Little Nightmares Review
Little Nightmares is a surreal puzzle/platform game in which the game's atmosphere is more the focus than the puzzles. You control a young child in a bright yellow slicker known only as Six who awakens in a gray, dark, dank cell. There's no introductory cutscene, opening narrative, or scrolling text explanation - nothing to tell you who you are and why you're there. And it's not just the beginning that's devoid of a narrative, there aren't any of these narrative devices for the rest of the game. Instead, the environment, atmosphere, and actions around you work in concert with your imagination to tell the story. The rooms in wherever you're trapped rock slightly, and often the only source of light you have available comes from the small flickering flame of your lighter. Things, very odd things, scurry about in the darkness, some benign, but most interested in turning you into their next meal. I enjoyed the mystery surrounding the game, and playing with different evolving theories as new events unfolded or new areas were discovered. If that isn't your particular cup of tea, no worries, the game can be enjoyed as a series of puzzles that share a similar, creepy theme.
The game itself is progression-focused in that the goal of each puzzle is to escape the room that you're in and progress to the next one. Most of the puzzles involve finding a way to reach objects or places that are out of reach to a small child trapped in an out-sized world. I can't say that any of the puzzles are challenging - although the solutions aren't always obvious, you can work them our without too much time and trouble. More often than not, failures come from mistakes made during platform style moves. In addition to the standard sprint and jump buttons, there's a grasp button. This is used for picking up or dragging objects, but also for grabbing onto things to climb or ledge edges. To leap across gaps you'll often need to sprint, jump, and then grab, and it seemed to me that the grab is a bit too touchy in the game which resulted in a number of fatal falls. There's no death penalty in the game beyond being taken back to the beginning of the current room and a reset of the level, but I was occasionally annoyed by the need to replay part of a puzzle to return to fatal jump only to have it turn out to be fatal again for a second time. Those who prefer more puzzle and less platform may be frustrated by these sections of the game, as well as the occasional chase segment that the game throws in here and there. There will also be times when you'll need to be stealthy and avoid making noise, sticking to the shadows, and trying to create distractions to throw a potential pursuer off of your tail. I found these moments to be tenser than the chase sequences - perhaps the anticipation of being chased is more nerve-racking than an adrenaline-filled escape from a full pursuit.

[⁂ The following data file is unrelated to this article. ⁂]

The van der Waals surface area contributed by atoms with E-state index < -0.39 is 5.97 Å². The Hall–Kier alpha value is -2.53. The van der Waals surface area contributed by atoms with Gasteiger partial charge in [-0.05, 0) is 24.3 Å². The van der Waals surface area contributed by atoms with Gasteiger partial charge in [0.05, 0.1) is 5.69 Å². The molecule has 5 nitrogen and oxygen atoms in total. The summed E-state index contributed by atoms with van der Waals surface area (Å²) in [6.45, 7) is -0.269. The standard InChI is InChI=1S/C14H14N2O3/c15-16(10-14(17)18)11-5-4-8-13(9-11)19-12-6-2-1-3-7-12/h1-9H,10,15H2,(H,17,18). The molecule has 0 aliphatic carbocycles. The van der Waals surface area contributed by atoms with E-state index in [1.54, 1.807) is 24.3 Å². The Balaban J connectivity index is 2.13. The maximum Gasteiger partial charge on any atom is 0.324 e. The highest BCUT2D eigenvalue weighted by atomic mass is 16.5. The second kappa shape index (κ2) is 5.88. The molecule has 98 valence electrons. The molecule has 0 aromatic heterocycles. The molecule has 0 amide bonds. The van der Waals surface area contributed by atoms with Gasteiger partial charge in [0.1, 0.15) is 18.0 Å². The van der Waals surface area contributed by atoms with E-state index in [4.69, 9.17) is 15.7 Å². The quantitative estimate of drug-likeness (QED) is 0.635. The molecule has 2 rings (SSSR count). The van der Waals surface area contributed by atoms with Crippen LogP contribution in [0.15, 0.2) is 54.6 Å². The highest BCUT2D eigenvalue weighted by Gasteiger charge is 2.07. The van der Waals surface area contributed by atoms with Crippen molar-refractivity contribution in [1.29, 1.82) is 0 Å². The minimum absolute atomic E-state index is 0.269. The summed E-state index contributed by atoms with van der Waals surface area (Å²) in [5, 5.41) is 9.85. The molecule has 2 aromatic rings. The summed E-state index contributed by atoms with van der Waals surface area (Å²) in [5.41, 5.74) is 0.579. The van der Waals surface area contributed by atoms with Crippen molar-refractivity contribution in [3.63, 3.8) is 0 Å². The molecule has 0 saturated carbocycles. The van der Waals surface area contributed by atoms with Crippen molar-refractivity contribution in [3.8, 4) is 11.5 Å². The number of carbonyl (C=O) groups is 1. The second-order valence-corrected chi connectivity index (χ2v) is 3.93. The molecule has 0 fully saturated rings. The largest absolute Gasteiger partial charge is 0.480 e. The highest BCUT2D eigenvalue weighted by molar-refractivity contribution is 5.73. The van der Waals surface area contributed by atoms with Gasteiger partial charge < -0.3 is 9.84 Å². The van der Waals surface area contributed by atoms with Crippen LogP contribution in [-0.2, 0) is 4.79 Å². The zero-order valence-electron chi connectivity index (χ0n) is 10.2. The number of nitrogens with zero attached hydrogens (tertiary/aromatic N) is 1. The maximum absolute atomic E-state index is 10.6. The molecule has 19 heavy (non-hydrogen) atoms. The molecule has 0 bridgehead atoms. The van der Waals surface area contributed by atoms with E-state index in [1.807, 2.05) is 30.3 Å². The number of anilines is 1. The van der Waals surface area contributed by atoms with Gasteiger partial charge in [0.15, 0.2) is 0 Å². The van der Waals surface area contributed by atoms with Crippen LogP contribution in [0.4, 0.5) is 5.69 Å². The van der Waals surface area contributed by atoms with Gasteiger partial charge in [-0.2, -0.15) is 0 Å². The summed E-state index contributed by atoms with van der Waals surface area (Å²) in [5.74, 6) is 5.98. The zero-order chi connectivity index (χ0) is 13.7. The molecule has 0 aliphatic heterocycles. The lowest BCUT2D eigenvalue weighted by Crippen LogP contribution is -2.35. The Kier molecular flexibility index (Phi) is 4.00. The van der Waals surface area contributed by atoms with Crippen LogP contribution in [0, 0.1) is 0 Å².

Most gamers will get through Little Nightmares in short order, about a half dozen hours, due both to the game's length and the fact that the puzzles can all be solved within a couple of tries. It's worth playing through even if you prefer more challenge in your games, though, as the game's world is so dark and imaginative that it makes for a unique experience. You'll remember scenes and moments from Little Nightmares long after you've finished the game.
Final Rating: 86% - These Little Nightmares will continue to haunt your thoughts long after you've finished playing the game.